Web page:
Iran - Foreign policy

In his inaugural address, Khatami stressed that his foreign policy objectives would be based on three principles: wisdom, integrity, and expediency in pursuing peace and security. He also expressed his hope to establish a dialogue between Islam and other civilizations in an effort to achieve detente with the outside world.

In the 1980s and 1990s, relations with Europe had been strained because of Iranian government insistence on its right to eliminate political opponents who seek refuge in Europe. Yet, despite this source of tension, trade with European countries has flourished since 1992. Khatami has indicated an interest in easing tensions and improving commercial ties with European nations. As a step toward meeting those objectives, Khatami made state visits to Italy, the Vatican, and France in 1999.

The Khatami government favors greater cooperation with Arab states in the region as well. In November 1997, Iran hosted the Islamic Conference Summit, and in 1999, Khatami made official visits to Syria and Saudi Arabia. Khatami had pledged particular attention to the improvement of relations with states in the Persian Gulf region.

Relations between the United States and Iran have remained difficult even as Khatami has improved Iran's international profile and has significantly improved relations with many U.S. allies, particularly European nations. After the terrorist attacks on the United States in September 2001, Iran declared its support for the United States in its war in Afghanistan, which borders Iran and whose Taliban government Iran had long opposed. There were some media reports that secret deals had been arranged between the two long-time antagonists under which U.S. forces would be allowed to pursue any combatants fleeing Afghanistan into Iran. Whatever cooperative feelings there may have been in the immediate aftermath of the terrorist attacks were destroyed in 2002, when U.S. President George W. Bush described Iran as part of an "axis of evil," along with Iraq and North Korea. The declaration greatly insulted and infuriated Iranians and dismayed many U.S. allies who considered Iran to have reformed considerably in recent years. It also considerably complicated Khatami's attempts at reforming the country and opening it up to the West as it hardened support for the hardline clerics he has been battling since being elected president in 1997. President Bush's 2003 State of the Union address reiterated that of 2002. He again alleged that Iran was developing weapons of mass destruction and supporting terrorism.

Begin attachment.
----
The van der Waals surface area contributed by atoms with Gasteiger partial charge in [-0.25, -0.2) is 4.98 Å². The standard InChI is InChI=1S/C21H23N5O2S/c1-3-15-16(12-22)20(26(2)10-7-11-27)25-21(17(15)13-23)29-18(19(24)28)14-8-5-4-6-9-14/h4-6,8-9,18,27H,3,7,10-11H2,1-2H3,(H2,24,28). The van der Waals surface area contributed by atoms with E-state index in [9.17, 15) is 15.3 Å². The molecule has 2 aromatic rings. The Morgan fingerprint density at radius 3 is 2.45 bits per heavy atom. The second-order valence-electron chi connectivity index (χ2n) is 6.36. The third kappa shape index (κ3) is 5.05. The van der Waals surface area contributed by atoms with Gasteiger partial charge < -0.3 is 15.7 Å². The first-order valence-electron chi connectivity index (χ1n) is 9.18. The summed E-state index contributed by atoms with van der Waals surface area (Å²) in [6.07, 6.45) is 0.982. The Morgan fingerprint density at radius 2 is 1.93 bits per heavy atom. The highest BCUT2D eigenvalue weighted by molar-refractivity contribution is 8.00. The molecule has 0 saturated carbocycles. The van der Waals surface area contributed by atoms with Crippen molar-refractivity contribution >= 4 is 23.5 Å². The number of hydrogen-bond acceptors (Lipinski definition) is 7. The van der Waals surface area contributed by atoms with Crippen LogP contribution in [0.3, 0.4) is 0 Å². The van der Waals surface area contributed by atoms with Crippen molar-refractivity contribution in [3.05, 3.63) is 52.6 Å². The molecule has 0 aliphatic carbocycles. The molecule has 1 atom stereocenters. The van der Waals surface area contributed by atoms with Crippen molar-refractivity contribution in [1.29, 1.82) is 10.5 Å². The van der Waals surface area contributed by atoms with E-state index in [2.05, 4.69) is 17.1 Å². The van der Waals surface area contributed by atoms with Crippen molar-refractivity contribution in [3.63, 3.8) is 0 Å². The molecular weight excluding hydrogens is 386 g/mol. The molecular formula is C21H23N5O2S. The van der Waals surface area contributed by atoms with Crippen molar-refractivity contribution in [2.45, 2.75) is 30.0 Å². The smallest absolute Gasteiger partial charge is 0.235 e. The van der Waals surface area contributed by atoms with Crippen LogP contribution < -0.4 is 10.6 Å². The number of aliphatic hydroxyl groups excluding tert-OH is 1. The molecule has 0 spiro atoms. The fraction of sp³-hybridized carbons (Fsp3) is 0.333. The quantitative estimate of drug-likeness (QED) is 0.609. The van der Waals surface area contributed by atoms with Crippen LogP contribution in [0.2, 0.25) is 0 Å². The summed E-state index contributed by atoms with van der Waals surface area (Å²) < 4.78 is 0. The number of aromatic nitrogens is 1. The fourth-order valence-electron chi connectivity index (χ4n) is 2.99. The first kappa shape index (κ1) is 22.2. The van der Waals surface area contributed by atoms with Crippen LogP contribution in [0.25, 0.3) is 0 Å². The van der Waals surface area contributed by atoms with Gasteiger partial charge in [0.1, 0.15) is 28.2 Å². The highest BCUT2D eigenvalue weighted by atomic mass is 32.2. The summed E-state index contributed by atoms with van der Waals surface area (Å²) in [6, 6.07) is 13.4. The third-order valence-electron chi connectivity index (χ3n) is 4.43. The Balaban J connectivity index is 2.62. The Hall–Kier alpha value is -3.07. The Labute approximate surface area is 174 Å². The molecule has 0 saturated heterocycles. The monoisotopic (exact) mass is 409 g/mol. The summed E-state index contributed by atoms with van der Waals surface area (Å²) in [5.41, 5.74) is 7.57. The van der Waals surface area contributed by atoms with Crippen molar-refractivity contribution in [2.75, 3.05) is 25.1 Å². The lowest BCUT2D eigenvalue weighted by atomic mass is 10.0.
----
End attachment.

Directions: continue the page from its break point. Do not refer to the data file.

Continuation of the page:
Iran took the position in 2002 and 2003 that Iraq should cooperate with UN resolutions requiring it to disarm itself of weapons of mass destruction, in an effort to avoid war. It was opposed to unilateral U.S. military action in Iraq, and stated it would not participate or allow its territory to be used in any military action against Iraq. War began on 19 March 2003, and after hostilities had ended in April, the struggle for power within Iraq as to the establishment of a new government was in full swing. A large section of Iraq's Shiite majority staged anti-American demonstrations in April, and demanded their new government be formed along the religious lines of Iran; the Tehran-based Supreme Council for the Islamic Revolution in Iraq opposes a U.S. administration in Iraq, but insists it does not seek to establish an Iranian-style theocracy there. The United States warned Iran not to interfere in Iraq after the war, implying Iran would destabilize Iraq while it is in the process of forming a government. Iran noted it was interesting that the Americans arrived to occupy Iraq, yet accused neighboring Iran of meddling in Iraq's affairs. Iran claimed it was up to the Iraqi people to decide their own fate, and that Iranians have no role in Iraq. About 60% of Iraq's 24 million people are Shiites.

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